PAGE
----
Maskells Post Election Opinion

The UK is open for business, so says Rachel Reeves (who must be congratulated on becoming the first female Chancellor). The new Labour Government seems to have hit the ground running and the first cabinet meeting on a Saturday morning is evidence of their commitment to hard work. But will this mindset really bring about ‘Change’ – they are at the start of a marathon, and no-one is tired. Can they go the distance?

With lots of ideas, Labour was surprisingly light on detail about how they will pay for their policies – tax on School Fees, change in tax on Carried Interest and a change to the Non-Dom status are those highlighted in the Manifesto. These are policies which will produce tiny amounts compared to what is needed, if indeed they can be taxed at all.

For example, Lord Pannick wrote an opinion stating that taxing school fees was likely to breach ECHR and there is a question of taxes on chartities, so this policy is likely to be held up by litigation. Additional Taxes, particularly National Insurance contributions, on Carried Interest will likely drive the Private Equity / Venture Capital businesses offshore (and their advisors) and at best the individuals will leave for the time when the carried interest is paid (and will therefore be outside the reach of HMRC). This is negative for UK Tax receipts. Additionally, retrospective taxation on the mobile capital of non-doms is also likely to fail for the simple reason that their capital is … mobile, and as it leaves, so do the taxes. Increasing income tax, national insurance and VAT across all taxpayers is really the only effective way of increasing tax revenues at a material level. The rest is window dressing. Will Labour do this? Possibly. But not to the extent that they need to (taxing the rich alone will drive capital flight), and it will not be popular with ‘working families’. Labour are likely to be hindered in their spending as a result. The likely outcome is that not much will happen at all. Labour are however likely to focus on trading links with Europe and see that as their salvation to grow the economy. They would be right.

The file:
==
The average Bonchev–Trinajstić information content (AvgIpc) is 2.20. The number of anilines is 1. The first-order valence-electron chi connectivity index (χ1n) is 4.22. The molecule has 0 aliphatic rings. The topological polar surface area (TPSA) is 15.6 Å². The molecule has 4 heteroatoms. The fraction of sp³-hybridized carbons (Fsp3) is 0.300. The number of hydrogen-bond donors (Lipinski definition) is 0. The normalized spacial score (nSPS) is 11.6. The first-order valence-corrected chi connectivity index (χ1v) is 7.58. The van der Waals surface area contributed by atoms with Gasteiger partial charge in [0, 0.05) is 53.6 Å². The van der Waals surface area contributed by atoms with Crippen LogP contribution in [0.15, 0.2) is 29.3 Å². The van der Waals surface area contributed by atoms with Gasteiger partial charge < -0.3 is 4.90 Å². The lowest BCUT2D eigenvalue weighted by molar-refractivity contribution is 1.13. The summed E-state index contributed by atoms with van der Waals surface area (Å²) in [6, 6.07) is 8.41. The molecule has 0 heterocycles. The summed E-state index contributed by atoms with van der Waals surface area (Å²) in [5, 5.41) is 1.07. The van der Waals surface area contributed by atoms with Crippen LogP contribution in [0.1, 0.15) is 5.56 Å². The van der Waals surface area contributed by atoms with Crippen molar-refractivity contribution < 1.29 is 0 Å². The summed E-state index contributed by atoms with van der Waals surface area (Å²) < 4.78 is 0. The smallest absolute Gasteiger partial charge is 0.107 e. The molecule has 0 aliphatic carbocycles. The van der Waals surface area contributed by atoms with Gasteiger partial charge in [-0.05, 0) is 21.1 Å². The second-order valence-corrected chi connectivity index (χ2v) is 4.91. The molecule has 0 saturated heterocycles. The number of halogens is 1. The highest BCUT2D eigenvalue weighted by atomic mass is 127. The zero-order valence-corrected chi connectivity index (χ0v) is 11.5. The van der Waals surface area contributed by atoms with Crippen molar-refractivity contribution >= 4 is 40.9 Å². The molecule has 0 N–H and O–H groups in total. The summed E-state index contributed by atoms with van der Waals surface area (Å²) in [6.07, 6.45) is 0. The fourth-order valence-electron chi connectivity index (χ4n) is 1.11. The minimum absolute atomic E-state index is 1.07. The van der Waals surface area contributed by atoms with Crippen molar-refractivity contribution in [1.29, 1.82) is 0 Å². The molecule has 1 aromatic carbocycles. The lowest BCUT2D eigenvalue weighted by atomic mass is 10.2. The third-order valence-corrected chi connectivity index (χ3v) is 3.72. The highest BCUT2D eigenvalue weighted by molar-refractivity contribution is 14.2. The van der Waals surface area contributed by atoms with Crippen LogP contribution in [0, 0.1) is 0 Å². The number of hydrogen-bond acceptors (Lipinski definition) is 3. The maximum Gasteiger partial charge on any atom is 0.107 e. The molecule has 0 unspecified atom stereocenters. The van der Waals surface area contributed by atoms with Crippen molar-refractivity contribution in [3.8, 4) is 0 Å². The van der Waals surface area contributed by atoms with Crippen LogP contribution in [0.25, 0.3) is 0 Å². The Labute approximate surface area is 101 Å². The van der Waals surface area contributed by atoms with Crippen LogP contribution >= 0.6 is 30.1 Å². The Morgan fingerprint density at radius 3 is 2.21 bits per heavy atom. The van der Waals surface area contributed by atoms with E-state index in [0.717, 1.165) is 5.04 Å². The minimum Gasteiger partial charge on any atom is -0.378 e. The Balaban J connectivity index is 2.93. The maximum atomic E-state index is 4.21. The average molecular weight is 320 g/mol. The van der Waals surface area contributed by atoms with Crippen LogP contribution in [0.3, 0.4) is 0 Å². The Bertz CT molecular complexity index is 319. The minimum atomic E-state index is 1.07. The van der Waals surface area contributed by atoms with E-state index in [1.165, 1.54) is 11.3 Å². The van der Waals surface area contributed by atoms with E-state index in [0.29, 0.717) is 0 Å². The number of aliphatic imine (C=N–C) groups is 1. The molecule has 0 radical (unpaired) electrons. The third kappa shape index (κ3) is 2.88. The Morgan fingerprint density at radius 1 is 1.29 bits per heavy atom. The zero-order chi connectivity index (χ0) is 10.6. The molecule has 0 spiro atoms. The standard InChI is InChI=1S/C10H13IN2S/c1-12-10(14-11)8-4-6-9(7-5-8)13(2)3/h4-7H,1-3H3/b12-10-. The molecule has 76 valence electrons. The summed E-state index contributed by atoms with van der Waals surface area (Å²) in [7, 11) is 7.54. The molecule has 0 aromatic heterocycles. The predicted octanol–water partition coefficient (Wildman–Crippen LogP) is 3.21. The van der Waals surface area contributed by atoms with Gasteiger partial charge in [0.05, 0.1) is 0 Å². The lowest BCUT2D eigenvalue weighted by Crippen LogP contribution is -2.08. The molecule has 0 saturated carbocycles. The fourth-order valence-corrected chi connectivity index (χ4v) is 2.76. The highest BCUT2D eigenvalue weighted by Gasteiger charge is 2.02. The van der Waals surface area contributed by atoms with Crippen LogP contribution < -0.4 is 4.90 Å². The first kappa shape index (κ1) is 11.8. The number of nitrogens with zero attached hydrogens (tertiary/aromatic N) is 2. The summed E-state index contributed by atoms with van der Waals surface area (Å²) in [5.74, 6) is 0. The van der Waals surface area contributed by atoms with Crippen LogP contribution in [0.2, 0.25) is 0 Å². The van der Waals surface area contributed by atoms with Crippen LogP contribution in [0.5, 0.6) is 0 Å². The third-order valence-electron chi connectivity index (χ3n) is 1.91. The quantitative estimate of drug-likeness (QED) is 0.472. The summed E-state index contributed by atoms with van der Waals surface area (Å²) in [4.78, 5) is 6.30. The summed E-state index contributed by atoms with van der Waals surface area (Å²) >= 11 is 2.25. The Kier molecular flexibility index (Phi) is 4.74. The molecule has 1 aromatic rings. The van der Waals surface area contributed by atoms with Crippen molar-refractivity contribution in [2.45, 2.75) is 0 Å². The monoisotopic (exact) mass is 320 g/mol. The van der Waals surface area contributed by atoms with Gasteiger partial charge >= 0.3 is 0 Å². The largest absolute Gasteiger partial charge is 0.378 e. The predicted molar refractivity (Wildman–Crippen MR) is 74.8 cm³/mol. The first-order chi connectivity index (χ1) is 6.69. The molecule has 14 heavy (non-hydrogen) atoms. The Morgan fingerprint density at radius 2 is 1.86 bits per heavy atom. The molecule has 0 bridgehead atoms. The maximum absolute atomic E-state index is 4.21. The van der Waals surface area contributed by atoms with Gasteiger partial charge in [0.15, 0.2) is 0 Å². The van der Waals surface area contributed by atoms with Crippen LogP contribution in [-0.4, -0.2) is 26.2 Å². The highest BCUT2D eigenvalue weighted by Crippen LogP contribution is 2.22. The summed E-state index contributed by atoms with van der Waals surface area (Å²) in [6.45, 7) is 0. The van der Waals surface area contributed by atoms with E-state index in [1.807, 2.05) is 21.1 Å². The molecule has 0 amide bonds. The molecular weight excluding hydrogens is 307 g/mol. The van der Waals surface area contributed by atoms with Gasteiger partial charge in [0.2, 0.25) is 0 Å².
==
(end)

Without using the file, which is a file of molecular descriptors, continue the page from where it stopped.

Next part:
Will Property Tax increase? Our opinion is more likely than not with regards to Council Tax but not on any other basis. Council Tax is low relative to property tax in other countries and could be increased. Council Tax in RBKC is circa £3,000 for Band H or £250 per month. If it were doubled to £500 per month or £6,000 per year, whilst painful, it is a fraction of the 1.62% average on a home in New York, which on a £2m property would equate to £32,400 a year. For Paris, there is property tax and real estate wealth tax. This could easily surpass £10,000 and potentially more on our £2m example. However, Council Tax is for local services, which are also paid for by business rates and central government grants. An increase in council tax on higher value properties may allow central government to reduce the grants to that area and increase the grants elsewhere. This seems possible and likely as it will raise tax and not impact the ‘working family’.

Regarding taxes on primary residences (which have been rumoured), voters may view this as they do Inheritance Tax: The amount payable will be small for the majority of the country in the same way that IHT is only paid by 4% of estates, but it is seen as confiscatory and a tax on aspirations. In fact, the ongoing YouGov poll “How fair is inheritance tax” shows that over 50% of those polled describe the tax as unfair or very unfair vs those who believe that it is fair (12%) or very fair (5%). A person’s primary home truly is their castle in the UK and woe betide anyone who seeks to attack (or tax) it.

As to the lettings market, in our opinion, the private Buy to Let market is also likely to remain relatively untouched. Section 21 evictions may well be removed but there must also be a balance for the landlord, including a functioning Court system. The bottom line, which is often forgotten, is that a BTL property is a private investment – it is not Government housing stock and Ministers will do well to remember that. A Landlord cannot be compelled to rent their property and if the returns fall versus other investments open to them, they may sell. Complicated guidelines and evictions may well see the Private Rental Sector stock reduce, leading to higher rents and less housing. Large scale change in this sector may therefore produce unwanted results for our new government.

Lots to digest and ultimately, in our opinion, little will change. The UK is therefore likely to become more socially liberal and, we sincerely hope, fiscally conservative – if Labour are to be believed. There will hopefully be small but measured changes as stability is key and the financial markets have indicated that they like what they hear…so far. In fact, and in many ways, the UK is in a better place than the US or Europe, where difficult and divisive politics make headlines every day. This may lead to more people moving to work in London and produce more buyers and renters in our market. We could not help but smile when we read the following headline in The Times this week: ‘French Left-Wingers prepare to govern with 90% Tax on Rich’. Wonderful. Ms Reeves should be saying loud and clear: “Welcome to the UK - please spend your money here!”


Posted on Wednesday, July 10, 2024